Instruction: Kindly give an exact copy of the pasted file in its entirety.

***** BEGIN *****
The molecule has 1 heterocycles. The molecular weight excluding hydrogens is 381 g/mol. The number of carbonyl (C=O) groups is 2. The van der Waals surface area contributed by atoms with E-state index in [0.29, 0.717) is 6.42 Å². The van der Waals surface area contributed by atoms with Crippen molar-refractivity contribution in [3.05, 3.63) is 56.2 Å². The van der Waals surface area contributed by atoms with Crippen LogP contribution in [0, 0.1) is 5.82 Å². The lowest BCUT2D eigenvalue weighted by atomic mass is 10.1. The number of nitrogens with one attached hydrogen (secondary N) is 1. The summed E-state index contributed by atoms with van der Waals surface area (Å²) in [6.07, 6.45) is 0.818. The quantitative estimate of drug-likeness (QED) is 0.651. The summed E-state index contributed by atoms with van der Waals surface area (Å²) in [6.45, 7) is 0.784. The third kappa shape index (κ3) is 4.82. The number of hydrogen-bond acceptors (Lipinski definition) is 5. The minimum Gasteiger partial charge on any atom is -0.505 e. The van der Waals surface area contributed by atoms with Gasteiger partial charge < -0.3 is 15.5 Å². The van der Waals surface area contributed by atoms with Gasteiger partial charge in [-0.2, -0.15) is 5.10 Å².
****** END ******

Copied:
The molecule has 1 heterocycles. The molecular weight excluding hydrogens is 381 g/mol. The number of carbonyl (C=O) groups is 2. The van der Waals surface area contributed by atoms with E-state index in [0.29, 0.717) is 6.42 Å². The van der Waals surface area contributed by atoms with Crippen molar-refractivity contribution in [3.05, 3.63) is 56.2 Å². The van der Waals surface area contributed by atoms with Crippen LogP contribution in [0, 0.1) is 5.82 Å². The lowest BCUT2D eigenvalue weighted by atomic mass is 10.1. The number of nitrogens with one attached hydrogen (secondary N) is 1. The summed E-state index contributed by atoms with van der Waals surface area (Å²) in [6.07, 6.45) is 0.818. The quantitative estimate of drug-likeness (QED) is 0.651. The summed E-state index contributed by atoms with van der Waals surface area (Å²) in [6.45, 7) is 0.784. The third kappa shape index (κ3) is 4.82. The number of hydrogen-bond acceptors (Lipinski definition) is 5. The minimum Gasteiger partial charge on any atom is -0.505 e. The van der Waals surface area contributed by atoms with Gasteiger partial charge < -0.3 is 15.5 Å². The van der Waals surface area contributed by atoms with Gasteiger partial charge in [-0.2, -0.15) is 5.10 Å².